0:12:07.2 DB: What made you decide to do this for a living?

0:12:10.4 TD: To be a chef?

0:12:11.3 DB: Yeah, and to work as a teacher.

0:12:14.1 TD: Well, to be a chef... I've always liked to cook. I've been cooking since I was seven years old. And one of the thing that happened is, it was 2002, I went to my dad's college graduation, he was 59 years old, he was just getting another job so he could train and work until he could retire, and so his social security kicked in, he already had his retirement from him working 28-29 years with the City of Tillamook, and I was sitting out in the audience and I watched my dad walk across the podium with his cap and gown on, and he went and got his degree. And that school is a one-year certificate refrigeration, heating, ventilation, air conditioning. And...

0:13:10.1 TD: When we were at the graduation reception, he had all of his kids around, he said, "If I can do this at 59, what's stopping you guys? What's your excuse?" He challenged every single one of his kids to go to school, to go to college, graduate. I took him up on his challenge, and 2002, I started my first class at Lindback Community College. In 2002, I was sitting in the audience watching him walk across the stage to get his diploma, 2005, he was sitting in the audience watching me walk across the stage to get mine, which was great. And it was probably the roughest, most intense, hardest thing I've ever accomplished in my life. And then I worked in the industry after that. At one time I had a side hustle, doing some private catering. When I came down here, I just decided I'd seen what was going on and I'd seen how people who are disabled were being treated as far as life skills. It's like something needs to be done about that.

0:14:31.4 TD: So I actually emailed... I messaged the school district on their Facebook page, I wasn't employed, and they didn't know who I was. And I messaged them and I said [0:14:46.5] ____ "Hey, I'd love to volunteer and come into your school and work with your special ed kids and teach them how to cook, host cooking classes." I called Rodriguez, they said no. So then, "Okay, I won't hear anything." Then I got a call from Anna Vieira at Armijo High School, said, "So Tom, saw your message on Facebook. We'd love to have you as a guest." I said, "Really?" She's like, "Yeah, that'd be great." So I volunteered with the schools for about four years, and then finally what happened is, is eventually Fairfield High got a hold of me and they wanted me to come over here and work with them, and I volunteered, and I worked with the special ed kids and the principals would come in and they'd see what we were doing, they'd see all this stuff that we were cooking, and they got to know me pretty well, they got to know what I was doing, and I totally had their support.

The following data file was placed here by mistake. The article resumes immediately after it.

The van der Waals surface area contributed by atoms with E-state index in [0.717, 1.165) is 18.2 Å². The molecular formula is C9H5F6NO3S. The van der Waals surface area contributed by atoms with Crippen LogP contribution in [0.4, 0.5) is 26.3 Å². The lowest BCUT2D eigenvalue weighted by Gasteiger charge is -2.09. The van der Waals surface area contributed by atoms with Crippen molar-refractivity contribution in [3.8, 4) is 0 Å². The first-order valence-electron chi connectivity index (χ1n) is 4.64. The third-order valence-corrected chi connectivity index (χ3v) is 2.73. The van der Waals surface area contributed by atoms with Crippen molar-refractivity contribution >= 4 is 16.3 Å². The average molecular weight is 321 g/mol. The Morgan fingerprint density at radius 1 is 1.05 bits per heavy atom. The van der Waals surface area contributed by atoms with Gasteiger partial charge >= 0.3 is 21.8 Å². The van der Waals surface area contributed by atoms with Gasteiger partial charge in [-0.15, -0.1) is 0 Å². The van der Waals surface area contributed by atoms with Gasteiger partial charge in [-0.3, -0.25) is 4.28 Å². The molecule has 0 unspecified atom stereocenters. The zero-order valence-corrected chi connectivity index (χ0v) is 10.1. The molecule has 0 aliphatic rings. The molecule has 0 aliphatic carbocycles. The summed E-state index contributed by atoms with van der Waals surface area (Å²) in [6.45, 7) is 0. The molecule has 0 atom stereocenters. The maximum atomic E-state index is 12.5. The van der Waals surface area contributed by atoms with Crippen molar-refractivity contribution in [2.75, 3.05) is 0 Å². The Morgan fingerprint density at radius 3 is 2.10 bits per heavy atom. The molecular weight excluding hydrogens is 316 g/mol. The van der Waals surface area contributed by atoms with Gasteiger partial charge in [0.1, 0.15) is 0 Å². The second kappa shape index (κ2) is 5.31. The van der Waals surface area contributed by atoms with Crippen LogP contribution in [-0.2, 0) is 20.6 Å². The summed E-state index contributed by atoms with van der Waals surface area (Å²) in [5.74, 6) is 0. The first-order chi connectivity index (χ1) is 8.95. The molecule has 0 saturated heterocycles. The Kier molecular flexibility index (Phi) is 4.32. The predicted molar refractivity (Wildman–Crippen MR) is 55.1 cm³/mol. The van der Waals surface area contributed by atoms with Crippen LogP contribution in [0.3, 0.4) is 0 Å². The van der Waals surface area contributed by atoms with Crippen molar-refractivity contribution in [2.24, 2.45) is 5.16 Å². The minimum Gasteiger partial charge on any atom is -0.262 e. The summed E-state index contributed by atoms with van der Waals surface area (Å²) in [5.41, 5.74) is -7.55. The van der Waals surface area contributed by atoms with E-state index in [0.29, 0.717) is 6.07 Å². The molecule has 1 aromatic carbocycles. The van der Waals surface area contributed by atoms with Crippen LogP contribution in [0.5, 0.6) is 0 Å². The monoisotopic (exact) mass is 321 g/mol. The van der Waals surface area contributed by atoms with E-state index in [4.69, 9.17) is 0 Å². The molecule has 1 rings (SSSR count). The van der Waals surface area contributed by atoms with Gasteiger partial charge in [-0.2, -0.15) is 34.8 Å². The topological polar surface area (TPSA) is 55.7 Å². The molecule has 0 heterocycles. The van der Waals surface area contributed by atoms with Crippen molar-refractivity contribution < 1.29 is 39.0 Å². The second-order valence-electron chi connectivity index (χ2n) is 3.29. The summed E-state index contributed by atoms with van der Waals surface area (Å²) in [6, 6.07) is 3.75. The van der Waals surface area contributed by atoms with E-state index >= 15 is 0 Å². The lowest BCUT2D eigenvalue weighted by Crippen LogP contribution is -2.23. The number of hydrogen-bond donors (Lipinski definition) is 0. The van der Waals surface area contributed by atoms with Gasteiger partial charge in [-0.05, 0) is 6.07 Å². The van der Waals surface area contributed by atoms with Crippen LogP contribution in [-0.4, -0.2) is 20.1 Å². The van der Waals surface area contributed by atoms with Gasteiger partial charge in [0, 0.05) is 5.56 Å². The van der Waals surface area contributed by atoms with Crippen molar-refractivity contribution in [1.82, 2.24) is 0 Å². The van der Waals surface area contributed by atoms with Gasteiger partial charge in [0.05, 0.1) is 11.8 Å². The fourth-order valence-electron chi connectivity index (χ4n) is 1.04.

0:15:47.2 TD: And then there came a time there was a situation where I was talking with Doctor Cushman, I told him how I would do something and then he said, "Can I hire you?" And I was like, "Yeah, absolutely." He said, "You'd leave your job in the private sector to come work with me as a... Work over here as a teacher?" Said, "Absolutely, let's do it. Let's get it done." Because I had seen firsthand how my profession was changing. I had seen how people were taking shortcuts, they were using ready-made stuff, stuff that was already done, trying to make it easier, they weren't taking that pride and that quality and preparing really good food. And I wanted to change that. I wanted to make a positive difference in my profession, and I wanted to train some kids and train them old school, like we... "Chef, I need beef broth. There's the bones, there's the vegetables, go make some. It's gonna take you about eight hours, but get it done." "We don't have any mayonnaise or ranch dressing chef." "There's the herbs, there's the vinegar, there's the hot sauce, there's the Mayo, there's the milk, go make some."

0:17:00.1 TD: One of the rules I have in our program is we don't buy mayonnaise, we don't buy salad addressing, we make it ourselves, that's the standard that we have, that's the old school techniques and fundamentals that I want these kids to know. It's not all about heating the microwave on high for five minutes. Chef Mike doesn't work here, he doesn't like his button pushed. Everyone knows what I mean.

0:17:23.0 DB: Can you tell me a little bit? Can you speak on why the disabled community is so important to you?